Fittings and Furnishing
Pay attention to all the small areas and don’t forget to clean them too. These can be curtain rails, switchboards, plugs, skirting and lights. Look out for cobwebs on the curtain rails too!

Clean all the furnishing and pay special attention to the dining chairs and sofa where you spend more time. Clean them off with a damp cloth with a nice smelling all-purpose cleaner, which can also be done on a leather sofa.

Door and Windows
Clean the doors and windows in detail, including the outer edges of the doors and windows which often gets ignored and gather a lot of dust. Use a disinfectant spray to clean the door handles and a glass cleaner for the windows to get them looking like new. Remember to clean the hinges and grooving too!

Remove cobwebs from behind the doors and windows and try not to leave any fingerprints or marks on the glass as they leave a bad impression. Even if you have nicely cleaned the rest of the window, it might look unclean.

Vacuum or Mop
Use a carpet cleaning shampoo and remove all stains beforehand. Scrub off anything that can be removed. Allow the shampoo to sit for a while before you clean it off and do not walk on the carpet, but let it dry completely. This is the only hard part of cleaning the living room and the most time taking too, so you might want to consider hiring professional cleaners just for carpet cleaning.

Once that’s done, you can hoover the carpet for any remaining dust or dirt. If you have tiles in the living room, sweep the floor properly and use a mop to leave a shiny clean floor. Use a disinfectant or nice smelling floor cleaner in the mop water. Wring the mop properly to make sure you don’t use too much water on your carpet.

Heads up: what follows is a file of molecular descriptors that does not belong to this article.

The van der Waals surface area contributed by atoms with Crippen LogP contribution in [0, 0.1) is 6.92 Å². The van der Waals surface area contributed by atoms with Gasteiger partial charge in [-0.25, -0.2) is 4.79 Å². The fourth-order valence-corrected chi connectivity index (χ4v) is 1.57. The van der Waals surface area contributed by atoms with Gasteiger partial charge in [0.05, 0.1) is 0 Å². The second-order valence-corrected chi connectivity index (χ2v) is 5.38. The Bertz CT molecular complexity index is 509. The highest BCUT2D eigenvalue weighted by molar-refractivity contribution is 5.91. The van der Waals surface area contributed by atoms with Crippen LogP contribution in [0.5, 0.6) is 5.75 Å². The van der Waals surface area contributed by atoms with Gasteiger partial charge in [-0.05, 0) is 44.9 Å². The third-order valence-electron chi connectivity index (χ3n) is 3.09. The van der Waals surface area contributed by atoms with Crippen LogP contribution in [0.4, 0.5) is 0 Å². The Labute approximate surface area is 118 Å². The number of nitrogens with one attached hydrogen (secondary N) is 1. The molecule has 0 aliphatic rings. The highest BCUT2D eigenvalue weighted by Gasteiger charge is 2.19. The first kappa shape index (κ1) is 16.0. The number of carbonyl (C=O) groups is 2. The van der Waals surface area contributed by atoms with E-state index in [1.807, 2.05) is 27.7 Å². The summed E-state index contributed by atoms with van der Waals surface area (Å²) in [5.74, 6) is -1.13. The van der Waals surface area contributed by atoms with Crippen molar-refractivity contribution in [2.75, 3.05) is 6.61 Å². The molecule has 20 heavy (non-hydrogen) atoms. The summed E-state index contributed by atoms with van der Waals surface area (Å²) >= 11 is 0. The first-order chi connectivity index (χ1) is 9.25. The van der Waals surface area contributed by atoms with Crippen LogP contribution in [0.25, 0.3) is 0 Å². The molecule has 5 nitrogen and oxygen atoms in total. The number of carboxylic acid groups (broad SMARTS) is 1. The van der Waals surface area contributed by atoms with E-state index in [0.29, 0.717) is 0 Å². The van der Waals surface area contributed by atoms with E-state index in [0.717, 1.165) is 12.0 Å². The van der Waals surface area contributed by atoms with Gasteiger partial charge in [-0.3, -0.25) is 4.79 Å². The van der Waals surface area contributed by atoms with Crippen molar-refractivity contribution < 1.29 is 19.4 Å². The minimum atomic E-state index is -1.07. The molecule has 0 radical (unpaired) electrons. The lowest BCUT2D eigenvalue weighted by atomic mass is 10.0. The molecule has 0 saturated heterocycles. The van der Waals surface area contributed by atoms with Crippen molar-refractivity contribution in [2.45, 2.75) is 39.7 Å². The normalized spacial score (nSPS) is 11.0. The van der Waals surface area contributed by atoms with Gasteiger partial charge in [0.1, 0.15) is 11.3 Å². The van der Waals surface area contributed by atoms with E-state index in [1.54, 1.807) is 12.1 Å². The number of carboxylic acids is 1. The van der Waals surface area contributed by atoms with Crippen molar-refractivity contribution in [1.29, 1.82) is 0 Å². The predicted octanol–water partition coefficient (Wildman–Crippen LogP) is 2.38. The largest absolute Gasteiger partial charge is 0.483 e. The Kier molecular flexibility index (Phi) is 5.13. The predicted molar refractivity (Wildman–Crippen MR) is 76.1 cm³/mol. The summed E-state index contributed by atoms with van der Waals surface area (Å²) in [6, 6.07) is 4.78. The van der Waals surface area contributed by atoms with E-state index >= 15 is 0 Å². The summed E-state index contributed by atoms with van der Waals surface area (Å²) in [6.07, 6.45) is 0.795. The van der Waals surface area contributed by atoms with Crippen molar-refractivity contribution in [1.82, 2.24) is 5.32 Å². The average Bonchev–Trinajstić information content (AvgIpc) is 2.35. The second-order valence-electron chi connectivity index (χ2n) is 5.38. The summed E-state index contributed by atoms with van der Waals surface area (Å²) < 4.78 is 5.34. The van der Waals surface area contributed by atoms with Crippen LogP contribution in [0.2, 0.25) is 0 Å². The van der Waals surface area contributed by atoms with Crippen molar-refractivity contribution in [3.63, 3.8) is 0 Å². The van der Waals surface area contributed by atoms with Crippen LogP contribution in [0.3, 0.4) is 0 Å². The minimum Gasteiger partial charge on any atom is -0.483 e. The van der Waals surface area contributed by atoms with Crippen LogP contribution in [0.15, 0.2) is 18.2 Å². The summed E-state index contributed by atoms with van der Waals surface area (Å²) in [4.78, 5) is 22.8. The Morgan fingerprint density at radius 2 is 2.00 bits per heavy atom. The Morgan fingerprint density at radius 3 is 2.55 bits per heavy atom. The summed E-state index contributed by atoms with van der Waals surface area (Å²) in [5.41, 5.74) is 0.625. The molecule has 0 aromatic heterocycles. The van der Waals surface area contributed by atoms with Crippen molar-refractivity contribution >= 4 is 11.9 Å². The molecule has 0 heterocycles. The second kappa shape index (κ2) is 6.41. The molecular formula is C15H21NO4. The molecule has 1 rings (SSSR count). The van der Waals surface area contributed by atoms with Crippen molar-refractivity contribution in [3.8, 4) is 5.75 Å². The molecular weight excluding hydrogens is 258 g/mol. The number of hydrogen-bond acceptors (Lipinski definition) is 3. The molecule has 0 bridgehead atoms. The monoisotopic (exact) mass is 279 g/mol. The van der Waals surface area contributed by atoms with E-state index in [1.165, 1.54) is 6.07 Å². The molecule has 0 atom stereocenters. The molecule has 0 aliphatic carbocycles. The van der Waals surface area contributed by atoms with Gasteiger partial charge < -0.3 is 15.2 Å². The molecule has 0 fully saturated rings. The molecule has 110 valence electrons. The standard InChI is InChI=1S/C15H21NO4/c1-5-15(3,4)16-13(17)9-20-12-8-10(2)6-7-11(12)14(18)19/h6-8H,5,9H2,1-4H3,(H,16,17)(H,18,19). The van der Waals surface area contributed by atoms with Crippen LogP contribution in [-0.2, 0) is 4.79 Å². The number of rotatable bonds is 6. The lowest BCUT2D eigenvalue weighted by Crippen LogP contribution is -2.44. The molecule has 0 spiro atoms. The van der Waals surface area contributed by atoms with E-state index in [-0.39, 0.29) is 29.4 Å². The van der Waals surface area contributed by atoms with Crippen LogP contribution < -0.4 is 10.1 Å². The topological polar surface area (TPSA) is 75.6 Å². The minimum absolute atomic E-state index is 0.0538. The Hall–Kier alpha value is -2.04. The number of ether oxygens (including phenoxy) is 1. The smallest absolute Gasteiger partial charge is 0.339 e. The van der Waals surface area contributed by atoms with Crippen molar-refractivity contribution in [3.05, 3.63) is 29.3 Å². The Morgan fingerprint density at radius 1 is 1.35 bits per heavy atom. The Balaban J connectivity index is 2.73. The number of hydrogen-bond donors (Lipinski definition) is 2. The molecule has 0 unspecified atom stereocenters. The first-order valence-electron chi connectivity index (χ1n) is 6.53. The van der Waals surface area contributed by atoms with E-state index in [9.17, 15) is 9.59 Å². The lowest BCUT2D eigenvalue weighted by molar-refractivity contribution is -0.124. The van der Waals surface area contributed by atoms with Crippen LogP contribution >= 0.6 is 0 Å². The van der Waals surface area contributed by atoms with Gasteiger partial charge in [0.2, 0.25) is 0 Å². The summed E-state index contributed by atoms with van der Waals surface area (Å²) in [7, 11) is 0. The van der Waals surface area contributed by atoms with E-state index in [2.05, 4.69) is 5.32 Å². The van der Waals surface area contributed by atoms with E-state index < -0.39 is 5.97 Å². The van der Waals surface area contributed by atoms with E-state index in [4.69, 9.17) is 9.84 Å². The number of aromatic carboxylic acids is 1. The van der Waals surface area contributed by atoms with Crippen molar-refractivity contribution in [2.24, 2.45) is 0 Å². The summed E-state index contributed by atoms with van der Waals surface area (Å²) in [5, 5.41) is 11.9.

Walls
Clean the walls off all stains and redo the patches where it needs a fresh coat of paint. This is often the easiest way to remove all finger marks, grease or colour pencils, crayons.

Fireplace
If you have a fireplace in the living room, clean the inside properly and remove all burned coals. Give it a good sweep with a pan and a brush. Next, clean and wipe the surrounding with a brush and wipe off any remains with a damp cloth. This is a special place for cobwebs especially if you have not used it for a while. Remove all cobwebs and dust and coal particles thoroughly.

Bedrooms

Cleaning bedrooms in detail is another long job that requires a lot of patience and time. Here is how you can get started and tick each box off once it’s done:

Wardrobes
Start with emptying the wardrobes. Take all your personal belongings out and give them a good clean inside and outside. Wipe and dust off all shelves and clothing rails and clean the glass or mirror with a glass cleaner if you have one in your mirror.

Furnishing
Clean all furnishings properly. Do not leave any stains on the bed or any other piece of furniture in your bedroom, if it’s not your own and you have to leave it before you check out. Clean the beds properly and make sure there is no odour from the bed as you leave.

Ceiling and Fittings
Clean the ceiling for any cobwebs. Clean the ceiling fan, lights and switches, and clean any dust off the radiator.

Doors, Windows and Skirting
Clean and dust off doors, windows and skirting. Use a glass cleaner to clean the windows and clean the window sill and side frames too. Clean and shine the door handles, there should not be any smudges on them. Don’t forget the hinges too.

Carpet
That is another hard part of cleaning the bedrooms. The best method for carpet cleaning is the same as the ones we discussed above for living room cleaning.

Hallway

This area of the house is your first impression and is one of the high traffic areas in the house. The upstairs or downstairs hallway both need to be attended for a proper end of tenancy cleaning, however, the good news is that this area is usually small and if you have maintained it regularly, shouldn’t take long to clean.

Stairs and Banisters